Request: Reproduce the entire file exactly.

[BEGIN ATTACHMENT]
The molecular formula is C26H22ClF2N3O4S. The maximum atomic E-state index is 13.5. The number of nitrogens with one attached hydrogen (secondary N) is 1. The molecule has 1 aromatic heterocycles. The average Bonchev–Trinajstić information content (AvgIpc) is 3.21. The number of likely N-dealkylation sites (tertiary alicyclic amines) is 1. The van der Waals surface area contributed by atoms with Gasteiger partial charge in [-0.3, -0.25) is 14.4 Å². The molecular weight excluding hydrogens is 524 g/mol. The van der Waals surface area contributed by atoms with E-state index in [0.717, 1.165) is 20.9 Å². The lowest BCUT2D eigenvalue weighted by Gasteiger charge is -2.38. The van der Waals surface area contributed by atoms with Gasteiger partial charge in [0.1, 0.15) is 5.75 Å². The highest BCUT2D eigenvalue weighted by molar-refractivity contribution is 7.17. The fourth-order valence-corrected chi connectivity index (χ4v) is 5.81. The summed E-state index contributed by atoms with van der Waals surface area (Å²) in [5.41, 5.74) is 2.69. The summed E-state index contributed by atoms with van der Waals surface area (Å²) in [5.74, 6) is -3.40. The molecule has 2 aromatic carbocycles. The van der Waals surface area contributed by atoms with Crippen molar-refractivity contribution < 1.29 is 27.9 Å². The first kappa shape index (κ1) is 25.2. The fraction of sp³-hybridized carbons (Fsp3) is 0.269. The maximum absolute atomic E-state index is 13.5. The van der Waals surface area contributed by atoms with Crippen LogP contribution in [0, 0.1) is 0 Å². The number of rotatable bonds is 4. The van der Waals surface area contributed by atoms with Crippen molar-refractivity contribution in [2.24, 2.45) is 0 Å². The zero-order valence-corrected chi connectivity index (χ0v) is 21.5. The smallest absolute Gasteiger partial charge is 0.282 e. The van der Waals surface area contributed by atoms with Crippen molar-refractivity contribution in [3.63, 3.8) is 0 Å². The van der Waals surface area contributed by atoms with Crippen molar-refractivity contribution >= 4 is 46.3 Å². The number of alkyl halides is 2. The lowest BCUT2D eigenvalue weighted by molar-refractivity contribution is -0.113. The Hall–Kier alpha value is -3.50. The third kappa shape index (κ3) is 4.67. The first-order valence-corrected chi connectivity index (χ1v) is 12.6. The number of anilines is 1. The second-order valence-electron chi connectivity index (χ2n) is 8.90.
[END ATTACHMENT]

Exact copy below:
The molecular formula is C26H22ClF2N3O4S. The maximum atomic E-state index is 13.5. The number of nitrogens with one attached hydrogen (secondary N) is 1. The molecule has 1 aromatic heterocycles. The average Bonchev–Trinajstić information content (AvgIpc) is 3.21. The number of likely N-dealkylation sites (tertiary alicyclic amines) is 1. The van der Waals surface area contributed by atoms with Gasteiger partial charge in [-0.3, -0.25) is 14.4 Å². The molecular weight excluding hydrogens is 524 g/mol. The van der Waals surface area contributed by atoms with E-state index in [0.717, 1.165) is 20.9 Å². The lowest BCUT2D eigenvalue weighted by Gasteiger charge is -2.38. The van der Waals surface area contributed by atoms with Gasteiger partial charge in [0.1, 0.15) is 5.75 Å². The highest BCUT2D eigenvalue weighted by molar-refractivity contribution is 7.17. The fourth-order valence-corrected chi connectivity index (χ4v) is 5.81. The summed E-state index contributed by atoms with van der Waals surface area (Å²) in [5.41, 5.74) is 2.69. The summed E-state index contributed by atoms with van der Waals surface area (Å²) in [5.74, 6) is -3.40. The molecule has 2 aromatic carbocycles. The van der Waals surface area contributed by atoms with Crippen molar-refractivity contribution < 1.29 is 27.9 Å². The first kappa shape index (κ1) is 25.2. The fraction of sp³-hybridized carbons (Fsp3) is 0.269. The maximum absolute atomic E-state index is 13.5. The van der Waals surface area contributed by atoms with Crippen LogP contribution in [0, 0.1) is 0 Å². The number of rotatable bonds is 4. The van der Waals surface area contributed by atoms with Crippen molar-refractivity contribution in [2.24, 2.45) is 0 Å². The zero-order valence-corrected chi connectivity index (χ0v) is 21.5. The smallest absolute Gasteiger partial charge is 0.282 e. The van der Waals surface area contributed by atoms with Crippen molar-refractivity contribution in [3.63, 3.8) is 0 Å². The van der Waals surface area contributed by atoms with Crippen molar-refractivity contribution >= 4 is 46.3 Å². The number of alkyl halides is 2. The lowest BCUT2D eigenvalue weighted by molar-refractivity contribution is -0.113. The Hall–Kier alpha value is -3.50. The third kappa shape index (κ3) is 4.67. The first-order valence-corrected chi connectivity index (χ1v) is 12.6. The number of anilines is 1. The second-order valence-electron chi connectivity index (χ2n) is 8.90.